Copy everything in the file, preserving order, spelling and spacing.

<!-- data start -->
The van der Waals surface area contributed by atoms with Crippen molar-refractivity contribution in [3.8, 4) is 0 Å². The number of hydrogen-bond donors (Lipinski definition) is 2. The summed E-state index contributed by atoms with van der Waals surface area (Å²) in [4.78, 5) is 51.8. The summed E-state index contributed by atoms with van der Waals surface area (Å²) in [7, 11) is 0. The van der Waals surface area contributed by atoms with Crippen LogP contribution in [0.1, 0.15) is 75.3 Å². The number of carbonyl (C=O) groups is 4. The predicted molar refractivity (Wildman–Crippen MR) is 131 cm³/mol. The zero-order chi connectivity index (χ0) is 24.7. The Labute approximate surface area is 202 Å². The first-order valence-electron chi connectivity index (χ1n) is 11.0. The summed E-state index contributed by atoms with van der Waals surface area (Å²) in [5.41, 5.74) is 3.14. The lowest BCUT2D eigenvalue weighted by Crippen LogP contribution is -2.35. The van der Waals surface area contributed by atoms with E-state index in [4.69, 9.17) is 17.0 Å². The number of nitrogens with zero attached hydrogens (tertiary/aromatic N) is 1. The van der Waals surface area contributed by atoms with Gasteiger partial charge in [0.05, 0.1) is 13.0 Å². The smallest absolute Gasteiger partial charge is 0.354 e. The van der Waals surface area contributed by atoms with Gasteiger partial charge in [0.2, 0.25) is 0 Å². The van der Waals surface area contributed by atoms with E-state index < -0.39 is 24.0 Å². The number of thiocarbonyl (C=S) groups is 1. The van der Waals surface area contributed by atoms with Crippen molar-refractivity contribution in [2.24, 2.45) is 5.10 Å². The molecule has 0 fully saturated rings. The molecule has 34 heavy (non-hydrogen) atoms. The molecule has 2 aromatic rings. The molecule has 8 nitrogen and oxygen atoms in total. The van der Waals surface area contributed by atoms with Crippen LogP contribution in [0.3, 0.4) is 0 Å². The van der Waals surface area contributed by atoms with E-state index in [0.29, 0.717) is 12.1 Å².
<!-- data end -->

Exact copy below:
The van der Waals surface area contributed by atoms with Crippen molar-refractivity contribution in [3.8, 4) is 0 Å². The number of hydrogen-bond donors (Lipinski definition) is 2. The summed E-state index contributed by atoms with van der Waals surface area (Å²) in [4.78, 5) is 51.8. The summed E-state index contributed by atoms with van der Waals surface area (Å²) in [7, 11) is 0. The van der Waals surface area contributed by atoms with Crippen LogP contribution in [0.1, 0.15) is 75.3 Å². The number of carbonyl (C=O) groups is 4. The predicted molar refractivity (Wildman–Crippen MR) is 131 cm³/mol. The zero-order chi connectivity index (χ0) is 24.7. The Labute approximate surface area is 202 Å². The first-order valence-electron chi connectivity index (χ1n) is 11.0. The summed E-state index contributed by atoms with van der Waals surface area (Å²) in [5.41, 5.74) is 3.14. The lowest BCUT2D eigenvalue weighted by Crippen LogP contribution is -2.35. The van der Waals surface area contributed by atoms with E-state index in [4.69, 9.17) is 17.0 Å². The number of nitrogens with zero attached hydrogens (tertiary/aromatic N) is 1. The van der Waals surface area contributed by atoms with Gasteiger partial charge in [0.05, 0.1) is 13.0 Å². The smallest absolute Gasteiger partial charge is 0.354 e. The van der Waals surface area contributed by atoms with Gasteiger partial charge in [0.2, 0.25) is 0 Å². The van der Waals surface area contributed by atoms with E-state index < -0.39 is 24.0 Å². The number of thiocarbonyl (C=S) groups is 1. The van der Waals surface area contributed by atoms with Crippen molar-refractivity contribution in [2.24, 2.45) is 5.10 Å². The molecule has 0 fully saturated rings. The molecule has 34 heavy (non-hydrogen) atoms. The molecule has 2 aromatic rings. The molecule has 8 nitrogen and oxygen atoms in total. The van der Waals surface area contributed by atoms with Crippen LogP contribution in [0.3, 0.4) is 0 Å². The van der Waals surface area contributed by atoms with E-state index in [0.29, 0.717) is 12.1 Å².